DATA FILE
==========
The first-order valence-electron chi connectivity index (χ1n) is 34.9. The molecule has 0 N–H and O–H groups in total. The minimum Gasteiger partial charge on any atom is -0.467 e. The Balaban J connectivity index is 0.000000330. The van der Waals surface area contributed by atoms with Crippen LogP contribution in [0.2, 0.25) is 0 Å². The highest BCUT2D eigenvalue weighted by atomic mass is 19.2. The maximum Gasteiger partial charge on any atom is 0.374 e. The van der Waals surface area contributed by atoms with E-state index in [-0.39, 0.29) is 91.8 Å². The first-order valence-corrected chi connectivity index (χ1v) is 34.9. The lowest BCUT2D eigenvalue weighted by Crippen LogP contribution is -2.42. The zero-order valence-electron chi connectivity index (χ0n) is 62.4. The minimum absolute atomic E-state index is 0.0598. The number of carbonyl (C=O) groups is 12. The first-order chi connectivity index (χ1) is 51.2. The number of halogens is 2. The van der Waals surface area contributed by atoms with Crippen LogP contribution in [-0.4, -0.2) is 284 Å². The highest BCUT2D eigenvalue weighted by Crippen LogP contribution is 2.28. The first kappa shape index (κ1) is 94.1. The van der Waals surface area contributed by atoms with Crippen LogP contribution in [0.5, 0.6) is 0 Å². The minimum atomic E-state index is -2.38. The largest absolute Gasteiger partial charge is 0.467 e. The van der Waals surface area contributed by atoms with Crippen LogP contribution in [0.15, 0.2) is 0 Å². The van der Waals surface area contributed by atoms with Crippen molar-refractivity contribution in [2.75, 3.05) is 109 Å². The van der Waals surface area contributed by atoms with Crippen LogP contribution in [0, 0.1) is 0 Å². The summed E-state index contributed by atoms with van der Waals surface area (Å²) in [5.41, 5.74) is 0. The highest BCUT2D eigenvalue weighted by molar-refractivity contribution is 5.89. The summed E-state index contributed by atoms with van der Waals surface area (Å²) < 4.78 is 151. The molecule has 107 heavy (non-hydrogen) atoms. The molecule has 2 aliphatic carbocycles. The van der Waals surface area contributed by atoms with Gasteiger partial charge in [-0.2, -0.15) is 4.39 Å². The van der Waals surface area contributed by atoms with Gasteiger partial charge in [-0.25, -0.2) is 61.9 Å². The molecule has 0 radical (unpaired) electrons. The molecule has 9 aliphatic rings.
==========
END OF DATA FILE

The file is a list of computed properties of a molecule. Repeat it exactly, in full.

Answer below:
The first-order valence-electron chi connectivity index (χ1n) is 34.9. The molecule has 0 N–H and O–H groups in total. The minimum Gasteiger partial charge on any atom is -0.467 e. The Balaban J connectivity index is 0.000000330. The van der Waals surface area contributed by atoms with Crippen LogP contribution in [0.2, 0.25) is 0 Å². The highest BCUT2D eigenvalue weighted by atomic mass is 19.2. The maximum Gasteiger partial charge on any atom is 0.374 e. The van der Waals surface area contributed by atoms with E-state index in [-0.39, 0.29) is 91.8 Å². The first-order valence-corrected chi connectivity index (χ1v) is 34.9. The lowest BCUT2D eigenvalue weighted by Crippen LogP contribution is -2.42. The zero-order valence-electron chi connectivity index (χ0n) is 62.4. The minimum absolute atomic E-state index is 0.0598. The number of carbonyl (C=O) groups is 12. The first-order chi connectivity index (χ1) is 51.2. The number of halogens is 2. The van der Waals surface area contributed by atoms with Crippen LogP contribution in [-0.4, -0.2) is 284 Å². The highest BCUT2D eigenvalue weighted by Crippen LogP contribution is 2.28. The first kappa shape index (κ1) is 94.1. The van der Waals surface area contributed by atoms with Crippen LogP contribution in [0.5, 0.6) is 0 Å². The minimum atomic E-state index is -2.38. The largest absolute Gasteiger partial charge is 0.467 e. The van der Waals surface area contributed by atoms with Crippen LogP contribution in [0.15, 0.2) is 0 Å². The van der Waals surface area contributed by atoms with Crippen molar-refractivity contribution in [2.75, 3.05) is 109 Å². The van der Waals surface area contributed by atoms with Crippen LogP contribution in [0, 0.1) is 0 Å². The summed E-state index contributed by atoms with van der Waals surface area (Å²) in [5.41, 5.74) is 0. The highest BCUT2D eigenvalue weighted by molar-refractivity contribution is 5.89. The summed E-state index contributed by atoms with van der Waals surface area (Å²) < 4.78 is 151. The molecule has 107 heavy (non-hydrogen) atoms. The molecule has 2 aliphatic carbocycles. The van der Waals surface area contributed by atoms with Gasteiger partial charge in [-0.2, -0.15) is 4.39 Å². The van der Waals surface area contributed by atoms with Gasteiger partial charge in [-0.25, -0.2) is 61.9 Å². The molecule has 0 radical (unpaired) electrons. The molecule has 9 aliphatic rings.